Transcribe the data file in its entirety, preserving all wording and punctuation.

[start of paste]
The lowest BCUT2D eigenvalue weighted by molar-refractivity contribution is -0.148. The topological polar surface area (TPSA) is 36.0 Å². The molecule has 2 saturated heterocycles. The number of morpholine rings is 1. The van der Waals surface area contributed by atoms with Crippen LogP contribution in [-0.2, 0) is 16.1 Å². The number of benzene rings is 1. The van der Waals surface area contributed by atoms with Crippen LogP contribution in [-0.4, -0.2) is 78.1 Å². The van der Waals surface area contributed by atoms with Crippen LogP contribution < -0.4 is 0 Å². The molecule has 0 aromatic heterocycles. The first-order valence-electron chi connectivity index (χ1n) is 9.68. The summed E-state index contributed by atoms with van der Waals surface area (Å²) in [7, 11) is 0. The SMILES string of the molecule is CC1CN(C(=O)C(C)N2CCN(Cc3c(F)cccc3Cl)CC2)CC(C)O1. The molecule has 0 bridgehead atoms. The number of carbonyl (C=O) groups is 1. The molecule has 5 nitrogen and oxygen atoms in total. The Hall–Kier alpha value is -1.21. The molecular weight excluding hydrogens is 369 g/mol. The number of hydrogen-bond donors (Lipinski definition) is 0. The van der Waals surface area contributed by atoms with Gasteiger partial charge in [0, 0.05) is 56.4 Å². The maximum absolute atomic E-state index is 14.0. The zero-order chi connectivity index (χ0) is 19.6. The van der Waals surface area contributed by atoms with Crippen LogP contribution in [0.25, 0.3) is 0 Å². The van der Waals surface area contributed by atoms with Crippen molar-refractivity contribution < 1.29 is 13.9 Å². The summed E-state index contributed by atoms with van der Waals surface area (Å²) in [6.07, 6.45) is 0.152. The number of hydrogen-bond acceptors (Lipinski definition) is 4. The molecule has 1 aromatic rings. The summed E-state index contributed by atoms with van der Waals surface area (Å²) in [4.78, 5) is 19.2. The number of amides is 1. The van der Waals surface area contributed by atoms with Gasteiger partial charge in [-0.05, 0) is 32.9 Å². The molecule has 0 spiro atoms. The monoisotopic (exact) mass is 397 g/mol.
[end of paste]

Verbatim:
The lowest BCUT2D eigenvalue weighted by molar-refractivity contribution is -0.148. The topological polar surface area (TPSA) is 36.0 Å². The molecule has 2 saturated heterocycles. The number of morpholine rings is 1. The van der Waals surface area contributed by atoms with Crippen LogP contribution in [-0.2, 0) is 16.1 Å². The number of benzene rings is 1. The van der Waals surface area contributed by atoms with Crippen LogP contribution in [-0.4, -0.2) is 78.1 Å². The van der Waals surface area contributed by atoms with Crippen LogP contribution < -0.4 is 0 Å². The molecule has 0 aromatic heterocycles. The first-order valence-electron chi connectivity index (χ1n) is 9.68. The summed E-state index contributed by atoms with van der Waals surface area (Å²) in [7, 11) is 0. The SMILES string of the molecule is CC1CN(C(=O)C(C)N2CCN(Cc3c(F)cccc3Cl)CC2)CC(C)O1. The molecule has 0 bridgehead atoms. The number of carbonyl (C=O) groups is 1. The molecule has 5 nitrogen and oxygen atoms in total. The Hall–Kier alpha value is -1.21. The molecular weight excluding hydrogens is 369 g/mol. The number of hydrogen-bond donors (Lipinski definition) is 0. The van der Waals surface area contributed by atoms with Gasteiger partial charge in [0, 0.05) is 56.4 Å². The maximum absolute atomic E-state index is 14.0. The zero-order chi connectivity index (χ0) is 19.6. The van der Waals surface area contributed by atoms with Crippen LogP contribution in [0.25, 0.3) is 0 Å². The van der Waals surface area contributed by atoms with Crippen molar-refractivity contribution < 1.29 is 13.9 Å². The summed E-state index contributed by atoms with van der Waals surface area (Å²) in [6.07, 6.45) is 0.152. The number of hydrogen-bond acceptors (Lipinski definition) is 4. The molecule has 1 aromatic rings. The summed E-state index contributed by atoms with van der Waals surface area (Å²) in [4.78, 5) is 19.2. The number of amides is 1. The van der Waals surface area contributed by atoms with Gasteiger partial charge in [-0.05, 0) is 32.9 Å². The molecule has 0 spiro atoms. The monoisotopic (exact) mass is 397 g/mol.